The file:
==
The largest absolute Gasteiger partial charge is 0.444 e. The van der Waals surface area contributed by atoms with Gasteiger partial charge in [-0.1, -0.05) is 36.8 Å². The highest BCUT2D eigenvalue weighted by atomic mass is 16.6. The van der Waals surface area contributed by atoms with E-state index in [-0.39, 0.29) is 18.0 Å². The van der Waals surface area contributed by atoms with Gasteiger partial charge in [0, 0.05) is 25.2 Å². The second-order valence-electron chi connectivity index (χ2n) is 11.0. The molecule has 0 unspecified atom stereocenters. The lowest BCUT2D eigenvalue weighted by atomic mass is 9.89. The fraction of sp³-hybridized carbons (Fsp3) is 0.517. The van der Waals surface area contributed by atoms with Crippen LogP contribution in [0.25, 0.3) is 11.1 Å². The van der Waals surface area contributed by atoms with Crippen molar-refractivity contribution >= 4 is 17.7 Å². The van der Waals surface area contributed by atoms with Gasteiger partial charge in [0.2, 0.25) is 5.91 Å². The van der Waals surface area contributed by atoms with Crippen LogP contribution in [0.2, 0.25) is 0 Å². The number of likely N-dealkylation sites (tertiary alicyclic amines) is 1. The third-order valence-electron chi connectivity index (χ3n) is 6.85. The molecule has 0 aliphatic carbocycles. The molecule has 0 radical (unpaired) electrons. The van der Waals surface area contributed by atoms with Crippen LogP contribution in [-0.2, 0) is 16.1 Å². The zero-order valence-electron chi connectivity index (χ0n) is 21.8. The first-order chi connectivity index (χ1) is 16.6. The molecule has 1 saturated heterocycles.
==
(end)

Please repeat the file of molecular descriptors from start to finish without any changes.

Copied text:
The largest absolute Gasteiger partial charge is 0.444 e. The van der Waals surface area contributed by atoms with Gasteiger partial charge in [-0.1, -0.05) is 36.8 Å². The highest BCUT2D eigenvalue weighted by atomic mass is 16.6. The van der Waals surface area contributed by atoms with E-state index in [-0.39, 0.29) is 18.0 Å². The van der Waals surface area contributed by atoms with Gasteiger partial charge in [0, 0.05) is 25.2 Å². The second-order valence-electron chi connectivity index (χ2n) is 11.0. The molecule has 0 unspecified atom stereocenters. The lowest BCUT2D eigenvalue weighted by atomic mass is 9.89. The fraction of sp³-hybridized carbons (Fsp3) is 0.517. The van der Waals surface area contributed by atoms with Crippen LogP contribution in [0.25, 0.3) is 11.1 Å². The van der Waals surface area contributed by atoms with Crippen molar-refractivity contribution >= 4 is 17.7 Å². The van der Waals surface area contributed by atoms with Gasteiger partial charge in [0.2, 0.25) is 5.91 Å². The van der Waals surface area contributed by atoms with Crippen LogP contribution in [0.2, 0.25) is 0 Å². The number of likely N-dealkylation sites (tertiary alicyclic amines) is 1. The third-order valence-electron chi connectivity index (χ3n) is 6.85. The molecule has 0 aliphatic carbocycles. The molecule has 0 radical (unpaired) electrons. The van der Waals surface area contributed by atoms with Crippen LogP contribution in [-0.2, 0) is 16.1 Å². The zero-order valence-electron chi connectivity index (χ0n) is 21.8. The first-order chi connectivity index (χ1) is 16.6. The molecule has 1 saturated heterocycles.